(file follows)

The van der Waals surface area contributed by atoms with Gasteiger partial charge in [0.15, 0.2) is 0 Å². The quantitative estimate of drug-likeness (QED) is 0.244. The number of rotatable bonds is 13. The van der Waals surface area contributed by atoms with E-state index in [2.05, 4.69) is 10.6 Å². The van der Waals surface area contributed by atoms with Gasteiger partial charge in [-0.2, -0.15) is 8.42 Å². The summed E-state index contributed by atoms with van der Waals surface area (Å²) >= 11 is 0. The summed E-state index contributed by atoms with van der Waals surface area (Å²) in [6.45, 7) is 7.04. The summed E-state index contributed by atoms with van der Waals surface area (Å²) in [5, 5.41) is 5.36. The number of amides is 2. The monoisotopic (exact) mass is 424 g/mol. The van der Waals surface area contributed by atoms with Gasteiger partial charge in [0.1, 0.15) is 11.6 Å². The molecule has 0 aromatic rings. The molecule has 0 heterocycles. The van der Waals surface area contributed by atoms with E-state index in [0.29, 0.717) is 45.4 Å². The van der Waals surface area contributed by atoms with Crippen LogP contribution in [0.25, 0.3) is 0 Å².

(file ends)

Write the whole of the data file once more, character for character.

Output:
The van der Waals surface area contributed by atoms with Gasteiger partial charge in [0.15, 0.2) is 0 Å². The quantitative estimate of drug-likeness (QED) is 0.244. The number of rotatable bonds is 13. The van der Waals surface area contributed by atoms with E-state index in [2.05, 4.69) is 10.6 Å². The van der Waals surface area contributed by atoms with Gasteiger partial charge in [-0.2, -0.15) is 8.42 Å². The summed E-state index contributed by atoms with van der Waals surface area (Å²) >= 11 is 0. The summed E-state index contributed by atoms with van der Waals surface area (Å²) in [6.45, 7) is 7.04. The summed E-state index contributed by atoms with van der Waals surface area (Å²) in [5, 5.41) is 5.36. The number of amides is 2. The monoisotopic (exact) mass is 424 g/mol. The van der Waals surface area contributed by atoms with Gasteiger partial charge in [0.1, 0.15) is 11.6 Å². The molecule has 0 aromatic rings. The molecule has 0 heterocycles. The van der Waals surface area contributed by atoms with E-state index in [0.29, 0.717) is 45.4 Å². The van der Waals surface area contributed by atoms with Crippen LogP contribution in [0.25, 0.3) is 0 Å².